Histone Deacetylase Inhibitors Facilitate Dihydroartemisinin-Induced Apoptosis in Liver Cancer In Vitro and In Vivo

PLOS ONE, Jun 2012

Liver cancer ranks in prevalence and mortality among top five cancers worldwide. Accumulating interests have been focused in developing new strategies for liver cancer treatment. We have previously showed that dihydroartemisinin (DHA) exhibited antitumor activity towards liver cancer. In this study, we demonstrated that histone deacetylase inhibitors (HDACi) significantly augmented the antineoplastic effect of DHA via increasing apoptosis in vitro and in vivo. Inhibition of ERK phosphorylation contributed to DHA-induced apoptosis, due to the fact that inhibitor of ERK phosphorylation (PD98059) increased DHA-induced apoptosis. Compared with DHA alone, the combined treatment with DHA and HDACi reduced mitochondria membrane potential, released cytochrome c into cytoplasm, increased p53 and Bak, decreased Mcl-1 and p-ERK, activated caspase 3 and PARP, and induced apoptotic cells. Furthermore, we showed that HDACi pretreatment facilitated DHA-induced apoptosis. In Hep G2-xenograft carrying nude mice, the intraperitoneal injection of DHA and SAHA resulted in significant inhibition of xenograft tumors. Results of TUNEL and H&E staining showed more apoptosis induced by combined treatment. Immunohistochemistry data revealed the activation of PARP, and the decrease of Ki-67, p-ERK and Mcl-1. Taken together, our data suggest that the combination of HDACi and DHA offers an antitumor effect on liver cancer, and this combination treatment should be considered as a promising strategy for chemotherapy.

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Histone Deacetylase Inhibitors Facilitate Dihydroartemisinin-Induced Apoptosis in Liver Cancer In Vitro and In Vivo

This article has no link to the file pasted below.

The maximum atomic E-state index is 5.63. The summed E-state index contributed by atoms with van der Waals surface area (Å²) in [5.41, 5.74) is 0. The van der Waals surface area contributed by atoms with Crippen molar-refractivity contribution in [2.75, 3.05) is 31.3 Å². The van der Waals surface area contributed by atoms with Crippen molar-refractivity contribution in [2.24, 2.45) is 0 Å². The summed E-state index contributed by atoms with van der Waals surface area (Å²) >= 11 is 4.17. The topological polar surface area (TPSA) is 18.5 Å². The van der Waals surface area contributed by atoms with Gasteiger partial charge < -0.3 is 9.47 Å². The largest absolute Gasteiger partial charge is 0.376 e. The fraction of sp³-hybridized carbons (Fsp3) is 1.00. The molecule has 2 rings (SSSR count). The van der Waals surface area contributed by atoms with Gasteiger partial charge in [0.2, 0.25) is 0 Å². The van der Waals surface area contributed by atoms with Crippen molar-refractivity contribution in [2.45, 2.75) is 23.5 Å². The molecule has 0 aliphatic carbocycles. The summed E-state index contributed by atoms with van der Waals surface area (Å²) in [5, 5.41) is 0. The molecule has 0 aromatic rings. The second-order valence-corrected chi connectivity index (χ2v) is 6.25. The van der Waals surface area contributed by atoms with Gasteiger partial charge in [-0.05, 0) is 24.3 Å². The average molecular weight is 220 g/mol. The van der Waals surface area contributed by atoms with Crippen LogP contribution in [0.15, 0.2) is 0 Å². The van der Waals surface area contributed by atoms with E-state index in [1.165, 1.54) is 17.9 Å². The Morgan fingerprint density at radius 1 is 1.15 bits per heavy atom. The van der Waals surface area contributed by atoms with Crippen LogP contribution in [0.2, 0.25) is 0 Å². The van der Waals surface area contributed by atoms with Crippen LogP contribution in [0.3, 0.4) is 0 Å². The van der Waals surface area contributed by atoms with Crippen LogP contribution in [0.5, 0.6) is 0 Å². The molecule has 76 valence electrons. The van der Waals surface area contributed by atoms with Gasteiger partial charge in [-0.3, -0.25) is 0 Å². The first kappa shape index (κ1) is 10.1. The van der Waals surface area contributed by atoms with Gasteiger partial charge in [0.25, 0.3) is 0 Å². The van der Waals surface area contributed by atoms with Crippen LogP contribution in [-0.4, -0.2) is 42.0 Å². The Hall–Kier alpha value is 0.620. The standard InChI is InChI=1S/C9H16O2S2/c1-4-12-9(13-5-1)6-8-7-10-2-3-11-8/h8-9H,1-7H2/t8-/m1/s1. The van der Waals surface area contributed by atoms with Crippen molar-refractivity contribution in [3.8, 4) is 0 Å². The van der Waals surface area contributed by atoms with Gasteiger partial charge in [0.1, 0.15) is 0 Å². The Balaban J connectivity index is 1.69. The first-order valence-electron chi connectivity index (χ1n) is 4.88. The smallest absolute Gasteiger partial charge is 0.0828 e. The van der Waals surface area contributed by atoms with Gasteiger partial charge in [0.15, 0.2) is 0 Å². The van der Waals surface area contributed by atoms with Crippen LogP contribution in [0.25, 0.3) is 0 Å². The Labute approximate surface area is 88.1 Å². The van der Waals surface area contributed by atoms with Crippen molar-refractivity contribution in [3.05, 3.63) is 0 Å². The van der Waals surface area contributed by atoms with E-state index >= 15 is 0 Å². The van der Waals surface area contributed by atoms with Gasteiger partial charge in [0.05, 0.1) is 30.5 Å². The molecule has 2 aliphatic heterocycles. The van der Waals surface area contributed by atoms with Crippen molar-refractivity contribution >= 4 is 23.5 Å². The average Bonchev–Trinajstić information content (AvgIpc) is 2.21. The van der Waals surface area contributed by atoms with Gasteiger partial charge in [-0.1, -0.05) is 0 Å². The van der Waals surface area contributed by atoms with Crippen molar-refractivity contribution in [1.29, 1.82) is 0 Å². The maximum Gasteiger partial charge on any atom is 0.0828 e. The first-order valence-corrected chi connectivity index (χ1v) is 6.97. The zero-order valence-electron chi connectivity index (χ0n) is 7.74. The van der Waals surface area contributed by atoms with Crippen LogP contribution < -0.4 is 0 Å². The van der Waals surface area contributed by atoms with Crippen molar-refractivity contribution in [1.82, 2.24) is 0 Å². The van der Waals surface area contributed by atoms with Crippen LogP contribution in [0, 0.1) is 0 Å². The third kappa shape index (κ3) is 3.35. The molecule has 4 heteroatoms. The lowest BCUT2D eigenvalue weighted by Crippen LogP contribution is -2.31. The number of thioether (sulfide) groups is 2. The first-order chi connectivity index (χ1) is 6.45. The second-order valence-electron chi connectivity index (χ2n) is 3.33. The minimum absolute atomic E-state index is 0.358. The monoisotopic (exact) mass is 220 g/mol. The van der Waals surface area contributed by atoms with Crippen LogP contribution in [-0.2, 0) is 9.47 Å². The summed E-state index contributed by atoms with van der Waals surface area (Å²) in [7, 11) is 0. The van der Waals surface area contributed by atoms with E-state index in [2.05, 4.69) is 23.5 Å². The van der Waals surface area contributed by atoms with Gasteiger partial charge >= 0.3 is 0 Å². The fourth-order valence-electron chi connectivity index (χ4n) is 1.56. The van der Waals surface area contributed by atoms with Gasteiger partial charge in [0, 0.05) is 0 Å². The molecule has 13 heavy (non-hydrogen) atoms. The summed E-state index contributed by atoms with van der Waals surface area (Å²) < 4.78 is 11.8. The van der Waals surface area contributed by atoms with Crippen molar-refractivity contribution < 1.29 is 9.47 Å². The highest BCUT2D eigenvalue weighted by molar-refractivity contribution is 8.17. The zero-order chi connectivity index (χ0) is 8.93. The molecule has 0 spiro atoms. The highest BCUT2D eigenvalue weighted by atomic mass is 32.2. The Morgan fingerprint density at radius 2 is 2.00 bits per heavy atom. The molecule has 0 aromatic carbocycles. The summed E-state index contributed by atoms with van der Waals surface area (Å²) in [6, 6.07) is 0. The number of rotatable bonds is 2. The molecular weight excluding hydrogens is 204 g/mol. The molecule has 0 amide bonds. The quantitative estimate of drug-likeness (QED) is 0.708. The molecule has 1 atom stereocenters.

et al. (2012) Histone Deacetylase Inhibitors Facilitate Dihydroartemisinin-Induced Apoptosis in Liver Cancer In Vitro and In Vivo. PLoS ONE 7(6): e39870. doi:10.1371/journal.pone.0039870 Histone Deacetylase Inhibitors Facilitate Dihydroartemisinin-Induced Apoptosis in Liver Cancer In Vitro and In Vivo Chris Zhiyi Zhang 0 Yinghua Pan 0 Yun Cao 0 Paul B. S. Lai 0 Lili Liu 0 George Gong Chen 0 Jingping Yun 0 Wael El-Rifai, Vanderbilt University Medical Center, United States of America 0 1 State Key Laboratory of Oncology in Southern China, Sun Yat-Sen University Cancer Center , Guangzhou , China , 2 Department of Pathology, Sun Yat-Sen University Cancer Center , Guangzhou , China , 3 Department of Rheumatology and Immunology, The Third Affiliated Hospital of Sun Yat-Sen University , Guangzhou , China , 4 Department of Surgery, Prince of Wales Hospital, The Chinese University of Hong Kong , Shatin, N.T. , Hong Kong Liver cancer ranks in prevalence and mortality among top five cancers worldwide. Accumulating interests have been focused in developing new strategies for liver cancer treatment. We have previously showed that dihydroartemisinin (DHA) exhibited antitumor activity towards liver cancer. In this study, we demonstrated that histone deacetylase inhibitors (HDACi) significantly augmented the antineoplastic effect of DHA via increasing apoptosis in vitro and in vivo. Inhibition of ERK phosphorylation contributed to DHA-induced apoptosis, due to the fact that inhibitor of ERK phosphorylation (PD98059) increased DHA-induced apoptosis. Compared with DHA alone, the combined treatment with DHA and HDACi reduced mitochondria membrane potential, released cytochrome c into cytoplasm, increased p53 and Bak, decreased Mcl-1 and pERK, activated caspase 3 and PARP, and induced apoptotic cells. Furthermore, we showed that HDACi pretreatment facilitated DHA-induced apoptosis. In Hep G2-xenograft carrying nude mice, the intraperitoneal injection of DHA and SAHA resulted in significant inhibition of xenograft tumors. Results of TUNEL and H&E staining showed more apoptosis induced by combined treatment. Immunohistochemistry data revealed the activation of PARP, and the decrease of Ki-67, p-ERK and Mcl-1. Taken together, our data suggest that the combination of HDACi and DHA offers an antitumor effect on liver cancer, and this combination treatment should be considered as a promising strategy for chemotherapy. - Funding: This work was supported by grants from the National Natural Science Foundation of China (No. 81172345 and No. 30973506). The funders had no role in study design, data collection and analysis, decision to publish, or preparation of the manuscript. Competing Interests: The authors have declared that no competing interests exist. Liver cancer is the fifth most common cancer worldwide and the third most common cause of death from cancer [1]. More than 75% of new cases are diagnosed in developing countries; however, incidence is increasing in economically developed regions, including Japan, Western Europe, and the United States [2,3]. Although surgical resection and liver transplant are the two major therapeutic options with curative potential, surgery is only feasible for about 20% of liver cancer cases since patients are most often diagnosed at an advanced stage [4,5]. To date, chemotherapy for liver cancer is not satisfactory and the long-term survival of liver cancer patients is still poor [4,6]. Therefore, developing novel and effective therapeutic strategies for liver cancer is of great need and significance. Histone deacetylase inhibitors (HDACi) are currently a major focus of interest as antineoplastic agents [7,8]. HDACi is a class of agents that function via blocking histone deacetylation, thereby modifying chromatin structure and gene transcription [9]. Particularly, HDACi inhibit the acetylation of lysine residues at the histone N-terminal tail which results in loosening the association of histones with DNA, thereby allowing the expression of genes related to tumor suppression [10]. Understanding the association between HDAC activities and various cancers led many researchers to consider HDAC inhibitors as potent agents that can interfere with cancer cell proliferation and/or survival through the modulation of cell cycle progression, differentiation, or by promoting cell death. For example, Kim et al. reported that CG0006 exposure in breast cancer cell resulted in cell death via down-regulation HDAC6 [11]. Bommi et al. demonstrated that sodium butyrate induced apoptosis in cancer cells by transcriptional downregulation of BMI1 [12]. Although HDACi alone may be clinically useful, they will most likely be of value in combination with other antitumor agents. SAHA has been approved by the U.S. Food and Drug Administration (FDA) for the treatment of cutaneous T cell lymphoma and other HDACi are now undergoing Phase I/II clinical trials as a single agent or in combination with other agents [13,14]. Accumulating reports have been indicated the synergistic effect on lethality of combination of HDACi and other chemotherapeutic agents. Kretzner et al. showed that combination of HDACi and Aki enhanced lymphoma cell death through repression of c-Myc, hTERT, and microRNA levels [15]. Nguyen et al. reported that coadministration of HDACi synergistically increased KW-2449 lethality resulting from inactivation of Bcr/ Abl [16]. Lately, a phase II study revealed that treatment of vorinostat combined with tamoxifen significantly prolonged the survival of patients with breast cancer [17]. However, such a synergistic effect has rarely been demonstrated in liver cancer. Recently, we have reported that Dihydroartemisinin (DHA), the main active metabolite of artemisinin derivatives, exhibited anticancer activity towards liver cancer [18]. In the present study, we showed that (a) DHA induced apoptosis via downregulating ERK phosphorylation, which was further confirmed by the data that the inhibitor of ERK phosphorylation (PD98059) increased DHA-induced apoptosis, (b) HDACi in vitro remarkably enhanced DHA-induced cell death, accompanying with reduction of mitochondria membrane potential, release of cytochrome c into cytoplasm, increase of p53 and Bak, and decreases of Mcl-1 and pERK, (c) the combination of HDACi and DHA in vivo significantly halted the growth of liver cancer tumor xenograft. Our data may suggest the combination of HDACi and DHA as a promising strategy for liver cancer chemotherapy. Materials and Methods Cell culture Human liver cancer cell lines (Hep G2 and PLC/PRF/5) were purchased from American Type Culture Collection (ATCC, Manassas, VA) and cultured in Dulbeccos modified Eagles medium (DMEM) (Gibco, Gaithersburg, MD) containing 10% fetal bovine serum (FBS), 100 mg/ml penicillin, and 100 mg/ml streptomycin in a humidified atmosphere of 5% CO2 and 95% air at 37uC. Antibodies and reagents Antibodies for Mcl-1, PARP, Bak, and Actin were purchased from Santa Cruz Biotechnology (Santa Cruz, CA). Antibodies for caspase 3, p38, p-p38, ERK, p-ERK, JNK, and p-JNK were provided by Cell Signaling (Danvers, MA). Dihydroartemisinin (DHA, dissolved in DMSO), sodium butyrate (NaB, dissolved in H2O), suberoylanilide hydroxamic acid (SAHA, dissolved in DMSO) and p-ERK inhibitor (PD98059, dissolved in DMSO) were purchased from Sigma (St. Louis, MO). MTT Cell viability was assessed by 3-(4, 5-dimethylthiazol-2-yl)-2, 5diphenyltetrazo-lium bromide (MTT) assay. Briefly, 86103 of cells were seeded into 96-well plates for 24 h, followed by incubation with various doses of DHA for indicated time. After adding 100 ml/well of MTT solution, the cells were incubated for another 2 h. Supernatants were then removed and the formazan crystals were dissolved in 100 ml/well DMSO. The absorbance at 570/ 630 nm of each sample was measured using multilabel plate reader (PerkinElmer). Three independent experiments were performed. Colony formation One hundred of cells were seeded into 6-well plates, and cultured for 7 d. And then the medium was replaced by fresh one containing DHA. After being incubated for another 7 d, colony formed by liver cancer cells was stained with 0.05% crystal violet (Sigma, St. Louis, MO) for 8 min. The number of colony was then quantified. Western blot Cell lysates were boiled with 6x sodium dodecyl sulfate (SDS) loading buffer and then fractionated by SDS-PAGE. The proteins were transferred to PVDF membrane which was then incubated with a primary specific antibody in 5% of non-fat milk, followed by a horse radish peroxidase (HRP)-conjugated anti-mouse or antirabbit second antibodies. ECL detection reagent (Amersham Life Science, Piscataway, NJ) was used to demonstrate the results. Annexin V/PI assay Apoptosis was assessed using Annexin V-PI double staining. After treatments, cells were trypsinized, and stained with 0.5 mg/ ml Annexin V in binding buffer (10 mM HEPES free acid, 0.14 M NaCl, and 2.5 mM CaCl2) for 30 min. Afterward, PI (5 mg/mL final concentration) was added and incubated for another 15 min. Cells were applied to a flow cytometer for data collection. TUNEL assay Apoptosis assay was performed using Apo-Direct TUNEL Assay kit (Millipore). Cells were harvested and fixed in 4% PFA for 60 min at 4uC, followed by a second fixation in 70% (v/v) ethanol overnight at 220uC. Cells were then treated with various reagents for a designed period according to the manufactures instruction. Finally, cells were analyzed by flow cytometry using FACS Vantage machine (Becton Dickinson). The Cell Quest software (Verity Software House) was used to analyze the data. In situ cell death detection Labeling of fragmented DNA to assess apoptosis was performed with TUNEL staining (green fluorescence), using In Situ Cell Death Detection Kit (Roche, LA), as described in our previous study [19]. Measurement of mitochondrial membrane potential (Dym) by flow cytometry Forty nM of DioC6 (SigmaAldrich, MO) were incubated with treated cells at indicated time points for 15 min at 37uC. The harvested cells were washed with ice-cold PBS and analyzed by flow cytometry using Becton Dickinson FACS Vantage machine (Becton Dickinson, NJ). Cells with low Dym were presented as a percentage of the total cell population. The CellQuest software (Verity Software House) was used to analyze the data. Animal studies All animal experiments were conducted according to relevant national and international guidelines and have been approved by the Institute Research Medical Ethics Committee of Sun Yat-Sen University Cancer Center. 16107 of Hep G2 cells were suspended in sterile PBS and injected subcutaneously into the right flank of the mice. Mice were checked daily for xenograft/tumor development. Mice were randomized into three groups of 6 mice/ group. DHA (5 mg/kg mouse body weight) was given to the DHA group, SAHA (1.5 mg/kg mouse body weight) was given to the SAHA group, combination of SAHA and DHA was given to DHA+SAHA group, once daily for five consecutive days per week for 24 d. The DMSO group received an equal volume of solvent control. After treatment at various time intervals, mouse body weight and tumor size were measured. Finally, tumors were excised, weighed and fixed in 4% of PFA. Paraffin-embedded Immunohistochemistry Formalin-fixed and paraffin-embedded liver cancer sections with a thickness of 4 mm were dewaxed in xylene and graded alcohols, hydrated, and washed in phosphatebuffered saline (PBS). After pretreatment in a microwave oven, endogenous peroxidase was inhibited by 3% hydrogen peroxide in methanol for 20 min, followed by avidin-biotin blocking using a biotin-blocking kit (DAKO, Germany). Slides were then incubated with antibodies for 4 h in a moist chamber at room temperature, washed in PBS, and incubated with biotinylated goat anti-rabbit/mouse antibodies. Slides were developed with the Dako Liquid 3, 3diaminobenzidine tetrahydrochloride (DAB) +Substrate Chromogen System and counterstained with hematoxylin. Statistical analysis Difference between groups was determined for statistical significance using one-way ANOVA or Students t-test. All Pvalues are two-sided and P,0.05 was considered as statistically significant. All statistical calculations were performed with the SPSS software (SPSS, Inc., Chicago, IL). The data were presented as mean6SD from at least three independent experiments. Activations of MAP kinases were involved in DHAinduced apoptosis DHA has been demonstrated to induce cell death in human cancers [20,21]. We first assessed DHA-induced apoptosis in liver cancer cell lines, using Annexin V assay. Results indicated that percentage of Annexin V-positive cells were dramatically increased upon DHA treatment (Fig. 1A), suggesting DHA being a potent apoptosis inducer in liver cancer cells. Compared to the control, following exposure of 10 mM DHA for 24 h, the percentage of apoptotic cells was remarkably increased from 5.3% and 4.9% to 16.6% and 13.5%, respectively in Hep G2 and PLC/PRF/5 cells (Fig. 1B). Apoptosis induction usually associates with activation of MAP kinases. A time-course analysis was performed on the phosphorylation levels of three MAP kinase members, including extracellular signal-regulated kinase (ERK), c-Jun NH2-terminal kinase (JNK) and p38 (Fig. 1C). The protein levels of all 3 MAP kinases remained unchanged. However, p38 phosphorylation was increased after DHA treatment in both tested cells. The level of JNK phosphorylation remained the same as control in Hep G2 cells, but was markedly increased in PLC/PRF/5 cells (Fig. 1D). The levels of p-ERK appeared decreasing in both liver cancer cells treated with DHA. These data may suggest that inactivation of ERK contributes to DHA-induced apoptosis. Inhibition of ERK phosphorylation was attributed to DHA-induced apoptosis in liver cancer cells To test our assumption that inactivation of ERK was involved in DHA-induced apoptosis, we pretreated cells with PD98059, an inhibitor of ERK phosphorylation. Firstly, the cytotoxicity of PD98059 was tested. Results indicated that PD98059 alone did not cause significant apoptosis in both cells (data not shown). We next determined the effect of PD98059 on DHA-induced cell growth attenuation. As indicated by MTT result, PD98059 significantly reduced liver cancer cell viabilities, compared with DHA groups (Fig. 2A). Next, we examined whether PD98059 treatment enhanced DHA-induced cell growth inhibition through inducing apoptosis. We assessed DHA-induced apoptosis in liver cancer cells pretreated with 10 mM PD98059 for 2 h by Hoechst 33342 staining. Results revealed more cells with characteristic features including chromatin condensation and apoptotic body presented in PD98059-pretreated cells (Fig. 2B). This was further confirmed by TUNEL assays showing that the percentages of TUNELpositive cells were increased in liver cancer cells treated with both PD98059 and DHA (Fig. 2C). Moreover, levels of cleaved PARP and cleaved caspase 3 were noticeably increased by the ERK inhibitor in the 2 liver cancer cell lines (Fig. 2D). These findings suggest that DHA-induced apoptosis may be related to ERK phosphorylation. HDACi facilitated DHA-induced apoptosis in liver cancer cells In view of that HDACi is capable of enhancing the lethal effect of chemotherapeutic agents [22,23], we intended to examine whether DHA combined with HDACi resulted in more cell death in liver cancer. NaB and SAHA were used in MTT analysis. According to the results, combination of DHA and HDACi significantly reduced cell viabilities in liver cancer cells, compared to treatment with single agent (Fig. 3A). The increased cytotoxicity of combination of DHA and HDACi was also determined by colony formation assay. Cells in DMSO groups formed a number of visible colonies in 15 d. The number of colony formed by cells cultured with both DHA and HDACi was significantly less than that with DHA alone (Fig. 3B). Next we determined the pro-apoptotic activity of combined treatment with DHA and HDACi. DHA treatment potently induced apoptosis in liver cancer cells, but more apoptosis was induced by the combined treatment with both agents, as shown by TUNEL assays indicating a noticeable increase in TUNELpositive cells (Fig. 3C). Statistically, DHA in combination with NaB or SAHA increased apoptotic cells by 1.9 or 2.8 fold, respectively in Hep G2 cells, and by 3.0 or 3.5 fold respectively in PLC/PRF/5 cells (Fig. 3D). In line with the increased apoptosis, caspase 3 activity was higher in cells treated with both DHA and HDACi (Fig. 3E). Release of cytochrome c into cytoplasm and downregulation of Mcl-1 and p-ERK contributed to apoptosis caused by the combined treatment with HDACi and DHA We have previously demonstrated that DHA-induced apoptosis associated with Mcl-1 degradation and Bak activation [18]. We next examined whether Mcl-1 and Bak were involved in HDACimediated enrichment of apoptosis in DHA-treated cells. As indicated in results of western blot, Mcl-1 was dramatically decreased, whereas Bak was markedly increased in Hep G2 cells treated with both DHA and NaB/SAHA. The alterations of Mcl-1 and Bak in PLC/PRF/5 cells shared a similar trend with those in Hep G2 cells (Fig. 4A). In addition, wild-type p53 in Hep G2 cells were upregulated, while mutant p53 in PLC/PRF/5 cells were hardly affected, following the treatment (Fig. 4A). In light of emerging data that ERK phosphorylation was inhibited in DHA-treated and HDACi-treated cells. We next examined the level of phosphorylated ERK. Results showed a rapid decrease of p-ERK in liver cancer cells treated with both DHA and SAHA, especially in PLC/PRF/5 cells (Fig. 4B). Since DHA-induced apoptosis was attributed to the depolarization of mitochondrial outer membrane [18], we next examined Figure 1. Activations of MAP kinases were involved in DHA-induced apoptosis. A. DHA induced apoptosis in liver cancer cells. Cells treated with either DMSO or 10 mM DHA for 24 and 48 h were stained with both Annexin V and Propidium Iodide (PI) for 45 min. Apoptosis induced by DHA was then assessed by flow cytometer analysis. B. The percentage of apoptotic cells were shown, after quantitative analysis of PI/Annexin V assay. Data are presented as mean6SD of three independent experiments. *P,0.05, versus the DMSO group. C. MAP kinases were activated by DHA. Cells were treated with 10 mM DHA for indicated time. The phosphorylation of p38, ERK and JNK was determined. D. Quantitative data from three independent experiments were shown to indicate the relative expression of p-p38, p-JNK, and p-ERK. doi:10.1371/journal.pone.0039870.g001 the reduction of mitochondrial membrane potential (MMP). Results showed that the combined treatment remarkably lowered the mitochondrial transmembrane potential (Fig. 4C), followed by an obvious release of cytochrome c from mitochondria to cytoplasm (Fig. 4D). As shown in our previous study, HDACi pretreatment sensitized liver cancer cells to etoposide [22]. We pretreated cells with NaB or SAHA, and then assessed the resulting apoptosis by TUNEL assays. Compared to those of unpretreated cells, percentages of TUNEL-positive cells in HDACi-pretreated cells were significantly increased (Fig. 4E). SAHA enhanced antitumor effect of DHA on Hep G2 xenograft tumor in mice Having demonstrated the ability of SAHA to enhance DHAmediated cell death in vitro, we further determined the synergetic effect of SAHA and DHA in vivo. Hep G2 cells were subcutaneously injected in nude mice to establish tumor xenograft. Nude mice bearing tumor xenografts were dosed with DHA (5 mg/kg/Bid) and/or SAHA (1.5 mg/kg/Bid) daily for 24 days. The treatment did not appear to have a noticeable effect on body weight in mice. On average, the combination therapy inhibited liver cancer tumor growth by more than 44.7% while the single agent treatment with either DHA or SAHA only inhibited the tumor growth by 17.6% and 4.6%, respectively (Fig. 5A). On Day 24, mice were sacrificed and the tumor weights were measured. As expected, the combination of HDACi and DHA significantly reduced the weights of xenograft tumor, compared with DHAonly groups (Fig. 5B). These data indicated that the combination treatment generated a greater anti-proliferative effect and cytotoxicity than either single agent alone in liver cancer xenografts in vivo. In order to test whether HDACi enhanced the lethal effect of DHA via increasing apoptosis, tumor tissues were sectioned and subjected to in situ cell death detection (Fig. 5C). Results showed that the proportion of apoptotic cells was significantly increased from 8.662.4% in DHA group to 17.763.3% in combined treatment group (Fig. 5D). In addition, we examined the histology of tumors after the treatment using H&E staining. Tumors from control group showed typical histological appearance of liver cancer (Fig. 6). The sections of DHA-treated tumors showed that cancer cells were markedly decreased, with signs of apoptosis, infiltration of inflammatory cells and fibrosis. In the combined treated group, apoptotic regions and extensive necrosis with infiltration of phagocytic cells could be observed fairly often. In addition, we performed immunohistochemistry to detect the proteins involved in HDACi/DHA-induced apoptosis (Fig. 6). Decreased expression of Ki-67 indicated the reduction of cell proliferation and likely enhanced cell death. Detectable difference in p53 expression was observed. Striking increase of active PARP, as well as a predominant decline of Mcl-1 and p-ERK, was present in HDACi/DHA-treated xenograft. Taken together, these data indicated that HDACi were able to significantly augment DHAmediated antitumor effects. Recent studies suggest that HDACi including NaB and SAHA interact synergistically with cytotoxic agents, such as fludarabine and etoposide, to dramatically increase mitochondrial injury and apoptosis in leukemic and epithelial cancer cells [24,25]. The antitumorigenic properties of HDACi are especially notable probably due to the fact that their cytotoxic effects are usually specific to cancer cells but not to normal cells. However, when used as a single agent, HDACi might exhibit limited lethal activity towards liver cancer, which is evident in the present study showing that both NaB and SAHA at low doses are unable to induce significant growth inhibition in vitro and in vivo. However, when HDACi are used in combination with DHA, a derivative of artemisinin that is clinically used in malaria treatment with good toxicity profile [26], they can induce much more apoptosis, resulting in remarkable halt of tumor xenograft in nude mice. There is very limited information on HDACi in combination with other anti-tumor agents against liver cancer. Our data for the first time have demonstrated a synergic effect of DHA and HDACi in inhibition of liver cancer. Many reports have demonstrated that the threshold of apoptosis in cancer cells can be controlled by the activities of multiple signal transduction pathways, one of which is Raf-MEK1/2-ERK1/2 pathway [27,28]. This pathway is frequently dysregulated in neoplastic transformation, along with the c-Jun NH2-terminal kinase (JNK1/2) and p38 MAPK pathways [29]. It has also been implicated that activation of the ERK1/2 pathway is usually associated with survival but JNK1/2 and p38 MAPK pathway with apoptosis [30]. In our study, ERK1/2 phosphorylation was slightly inhibited by DHA treatment but strongly inhibited by the combined treatment with DHA and HDACi. In addition, using the ERK-specific inhibitor PD98059, we demonstrated that the activation of the ERK is antiapoptotic since the ERK inhibitor enhanced DHA-induced apoptosis in liver cancer cells. A number of antiapoptotic effector proteins have been identified downstream of ERK1/2 signaling, including Bcl-xL and Mcl-1 [31,32]. Alterations of both phosphorylated ERK and Mcl-1 frequently occurs in the same direction. Yuen et al. reported that silencing Ran may lead to deactivation of ERK and downregulation of Mcl-1 in cancer cells [33]. Reeves et al. showed that the activation of ERK and induction of Mcl-1 were observed in myeloid cells infected by human cytomegalovirus [34]. Calvin o et al. reported treatement with lonidamine plus arsenic trioxide resulted in reductions of Mcl-1 and p-ERK [35]. In our previous study, Mcl-1 was downregulated in DHA-treated cells [ref]. Here we further showed a decrease of phosphorylated ERK in DHAexposed liver cancer cells. Collectively, it seems that there is some certain correction between Mcl-1 and p-ERK: one protein could be regulated by the other. Interestingly, Konopleva et al. showed that MEK inhibitors such as PD0325901 and CI-1040, which are capable of inhibiting the activation of ERK, successfully suppressed Mcl-1 expression in Leukemia cells [36]. Booy et al. demonstrated that knockdown of ERK1 or inhibition of the ERK phosphorylation sufficiently inhibited EGF-mediated Mcl-1 upregulation [37]. Sun et al. showed that the overexpression of ERK partly reversed EPOX-induced Mcl-1 degradation in tumor cells [32]. However, the detailed mechanism through which ERK affects Mcl-1 expression requires further investigation. In view of that (a) a decrease of Mcl-1 is essential for the induction of apoptosis by diverse apoptotic stimuli caused by different types of chemotherapeutic agents; (b) deactivation of ERK may result in Mcl-1 degradation; and (c) the administration of both HDACi and DHA synergistically regulate ERK phosphorylation and Mcl-1 Figure 6. Decreased expression of Mcl-1 and increased levels of active PARP and cleaved caspase 3 were recorded in HDACi/DHAtreated mice. SAHA enlarged the apoptotic region caused by DHA treatment in Hep G2 xenograft tumor. Tumors were excised and subjected to H&E staining for determination of pathological evaluation. On the other hand, tissues of xenografts were subjected to immunochemistry to detect the expression of Ki-67, p53, Mcl-1, p-ERK, and active PARP. Original magnification 6400. doi:10.1371/journal.pone.0039870.g006 expression, the combination treatment with HDACi and DHA should have a great clinical potential in the improvement of liver cancer treatment. In light of the findings that (a) DHA induced more cell death in liver cancer cells bearing wild-type p53, (b) HDACi can lead to upregulation of p53, we rationally assumed that the combined treatment with DHA and HDACi increased apoptosis probably via inducing p53 expression in Hep G2 cells. However, more evidence should be obtained to verify the assumption. On the other hand, cells with p53 mutants have been demonstrated to be less sensitive to DHA, but can significantly respond to HDACi treatment [38]. Therefore, if the combination of both agents is used to treat p53-mutated cells, the apoptosis induced is likely to be comparable with that in cells with wild-type p53. In fact, such an assumption is proved in our present experiment. This finding indicates that HDACi and DHA in combination can be applied to both p53-wide type and p53-mutated liver cancer with similar efficacy. This is of clinical significance since p53 mutants are presented in most of liver cancer cases. According to our results that (a) in vitro data showed that combination of HDACi and DHA significantly reduced cell viability in both cells, and (b) in vivo data revealed a remarkable decrease of Ki-67, this combined treatment resulted in significant cell growth inhibition which may lead to the resulting antitumor effects. However, further study should be carried on to disclose the exact mechanism through which cell growth inhibition, in addiction to apoptosis, caused by combination of HDACi and DHA contributed to tumor inhibition. In conclusion, our in vitro and in vivo data highlight that the combination treatment with HDACi and DHA has a synergic effect in the induction of liver cancer cell death, and this strategy can also reduce the dose of HDACi and thus it may circumvent the inherent toxicity. Mechanically, our study has demonstrated that the combination treatment can regulate ERK phosphorylation and Mcl-1 expression to induce apoptosis of liver cancer cells independent of p53 status. Conceived and designed the experiments: JPY GGC CZYZ. Performed the experiments: CZYZ YHP YC LLL. Analyzed the data: JPY GGC CZYZ PBL. Wrote the paper: CZYZ YHP YC PBL JPY. 1. Jemal A , Bray F , Center MM , Ferlay J , Ward E , et al. ( 2011 ) Global cancer statistics . CA Cancer J Clin 61 : 69 - 90 . 2. 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Chris Zhiyi Zhang, Yinghua Pan, Yun Cao, Paul B. S. Lai, Lili Liu, George Gong Chen, Jingping Yun. Histone Deacetylase Inhibitors Facilitate Dihydroartemisinin-Induced Apoptosis in Liver Cancer In Vitro and In Vivo, PLOS ONE, 2012, DOI: 10.1371/journal.pone.0039870